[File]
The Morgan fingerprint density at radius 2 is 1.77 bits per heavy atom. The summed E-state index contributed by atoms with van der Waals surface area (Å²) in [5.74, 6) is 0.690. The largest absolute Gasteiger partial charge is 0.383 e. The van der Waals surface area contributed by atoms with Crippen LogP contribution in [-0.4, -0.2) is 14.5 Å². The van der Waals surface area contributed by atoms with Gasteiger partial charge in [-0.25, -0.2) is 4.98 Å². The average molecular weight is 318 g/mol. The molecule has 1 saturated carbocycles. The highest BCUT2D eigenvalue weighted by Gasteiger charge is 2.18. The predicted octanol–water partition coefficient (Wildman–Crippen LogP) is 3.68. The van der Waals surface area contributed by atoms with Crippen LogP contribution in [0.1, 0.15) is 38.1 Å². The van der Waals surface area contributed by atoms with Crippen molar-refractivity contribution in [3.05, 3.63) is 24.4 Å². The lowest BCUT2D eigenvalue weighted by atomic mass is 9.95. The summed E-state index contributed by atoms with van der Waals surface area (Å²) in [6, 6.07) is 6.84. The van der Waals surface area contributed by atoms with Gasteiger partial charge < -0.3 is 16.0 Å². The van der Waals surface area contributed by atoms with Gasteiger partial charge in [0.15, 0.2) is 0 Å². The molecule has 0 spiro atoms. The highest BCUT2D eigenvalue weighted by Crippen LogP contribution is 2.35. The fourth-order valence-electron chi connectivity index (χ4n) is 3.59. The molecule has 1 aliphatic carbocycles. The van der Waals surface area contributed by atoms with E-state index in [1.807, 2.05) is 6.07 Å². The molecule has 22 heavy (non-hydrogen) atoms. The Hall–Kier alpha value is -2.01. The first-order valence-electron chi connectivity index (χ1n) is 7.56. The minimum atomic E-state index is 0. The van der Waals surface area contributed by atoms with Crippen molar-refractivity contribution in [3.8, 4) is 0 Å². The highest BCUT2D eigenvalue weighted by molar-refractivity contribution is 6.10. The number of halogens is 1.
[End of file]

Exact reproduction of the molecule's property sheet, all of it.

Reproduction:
The Morgan fingerprint density at radius 2 is 1.77 bits per heavy atom. The summed E-state index contributed by atoms with van der Waals surface area (Å²) in [5.74, 6) is 0.690. The largest absolute Gasteiger partial charge is 0.383 e. The van der Waals surface area contributed by atoms with Crippen LogP contribution in [-0.4, -0.2) is 14.5 Å². The van der Waals surface area contributed by atoms with Gasteiger partial charge in [-0.25, -0.2) is 4.98 Å². The average molecular weight is 318 g/mol. The molecule has 1 saturated carbocycles. The highest BCUT2D eigenvalue weighted by Gasteiger charge is 2.18. The predicted octanol–water partition coefficient (Wildman–Crippen LogP) is 3.68. The van der Waals surface area contributed by atoms with Crippen LogP contribution in [0.1, 0.15) is 38.1 Å². The van der Waals surface area contributed by atoms with Crippen molar-refractivity contribution in [3.05, 3.63) is 24.4 Å². The lowest BCUT2D eigenvalue weighted by atomic mass is 9.95. The summed E-state index contributed by atoms with van der Waals surface area (Å²) in [6, 6.07) is 6.84. The van der Waals surface area contributed by atoms with Gasteiger partial charge < -0.3 is 16.0 Å². The van der Waals surface area contributed by atoms with Gasteiger partial charge in [0.15, 0.2) is 0 Å². The molecule has 0 spiro atoms. The highest BCUT2D eigenvalue weighted by Crippen LogP contribution is 2.35. The fourth-order valence-electron chi connectivity index (χ4n) is 3.59. The molecule has 1 aliphatic carbocycles. The van der Waals surface area contributed by atoms with E-state index in [1.807, 2.05) is 6.07 Å². The molecule has 22 heavy (non-hydrogen) atoms. The Hall–Kier alpha value is -2.01. The first-order valence-electron chi connectivity index (χ1n) is 7.56. The minimum atomic E-state index is 0. The van der Waals surface area contributed by atoms with Crippen molar-refractivity contribution in [3.8, 4) is 0 Å². The highest BCUT2D eigenvalue weighted by molar-refractivity contribution is 6.10. The number of halogens is 1.